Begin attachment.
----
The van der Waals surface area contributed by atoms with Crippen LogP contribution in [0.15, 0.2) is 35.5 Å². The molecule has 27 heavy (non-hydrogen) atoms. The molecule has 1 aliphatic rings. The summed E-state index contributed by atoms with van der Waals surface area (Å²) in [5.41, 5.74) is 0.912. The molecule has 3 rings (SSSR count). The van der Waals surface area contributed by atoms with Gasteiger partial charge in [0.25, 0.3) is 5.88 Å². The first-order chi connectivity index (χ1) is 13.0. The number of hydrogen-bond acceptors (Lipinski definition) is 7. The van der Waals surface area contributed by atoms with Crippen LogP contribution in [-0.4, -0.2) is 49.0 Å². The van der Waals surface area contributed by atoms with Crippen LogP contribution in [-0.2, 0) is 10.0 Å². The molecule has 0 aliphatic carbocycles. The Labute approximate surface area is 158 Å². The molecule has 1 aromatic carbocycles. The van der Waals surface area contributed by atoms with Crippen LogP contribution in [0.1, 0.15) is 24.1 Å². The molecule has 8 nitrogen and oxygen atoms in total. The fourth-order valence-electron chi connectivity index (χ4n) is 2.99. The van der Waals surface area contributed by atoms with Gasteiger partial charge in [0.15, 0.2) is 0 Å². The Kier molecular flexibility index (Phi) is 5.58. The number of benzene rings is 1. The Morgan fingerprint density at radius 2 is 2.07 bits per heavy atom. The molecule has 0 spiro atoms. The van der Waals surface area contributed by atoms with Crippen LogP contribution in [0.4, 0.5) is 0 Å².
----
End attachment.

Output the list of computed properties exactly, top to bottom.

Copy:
The van der Waals surface area contributed by atoms with Crippen LogP contribution in [0.15, 0.2) is 35.5 Å². The molecule has 27 heavy (non-hydrogen) atoms. The molecule has 1 aliphatic rings. The summed E-state index contributed by atoms with van der Waals surface area (Å²) in [5.41, 5.74) is 0.912. The molecule has 3 rings (SSSR count). The van der Waals surface area contributed by atoms with Gasteiger partial charge in [0.25, 0.3) is 5.88 Å². The first-order chi connectivity index (χ1) is 13.0. The number of hydrogen-bond acceptors (Lipinski definition) is 7. The van der Waals surface area contributed by atoms with Crippen LogP contribution in [-0.4, -0.2) is 49.0 Å². The van der Waals surface area contributed by atoms with Crippen LogP contribution in [-0.2, 0) is 10.0 Å². The molecule has 0 aliphatic carbocycles. The Labute approximate surface area is 158 Å². The molecule has 1 aromatic carbocycles. The van der Waals surface area contributed by atoms with Crippen LogP contribution in [0.1, 0.15) is 24.1 Å². The molecule has 8 nitrogen and oxygen atoms in total. The fourth-order valence-electron chi connectivity index (χ4n) is 2.99. The van der Waals surface area contributed by atoms with Gasteiger partial charge in [0.15, 0.2) is 0 Å². The Kier molecular flexibility index (Phi) is 5.58. The number of benzene rings is 1. The Morgan fingerprint density at radius 2 is 2.07 bits per heavy atom. The molecule has 0 spiro atoms. The van der Waals surface area contributed by atoms with Crippen LogP contribution in [0.4, 0.5) is 0 Å².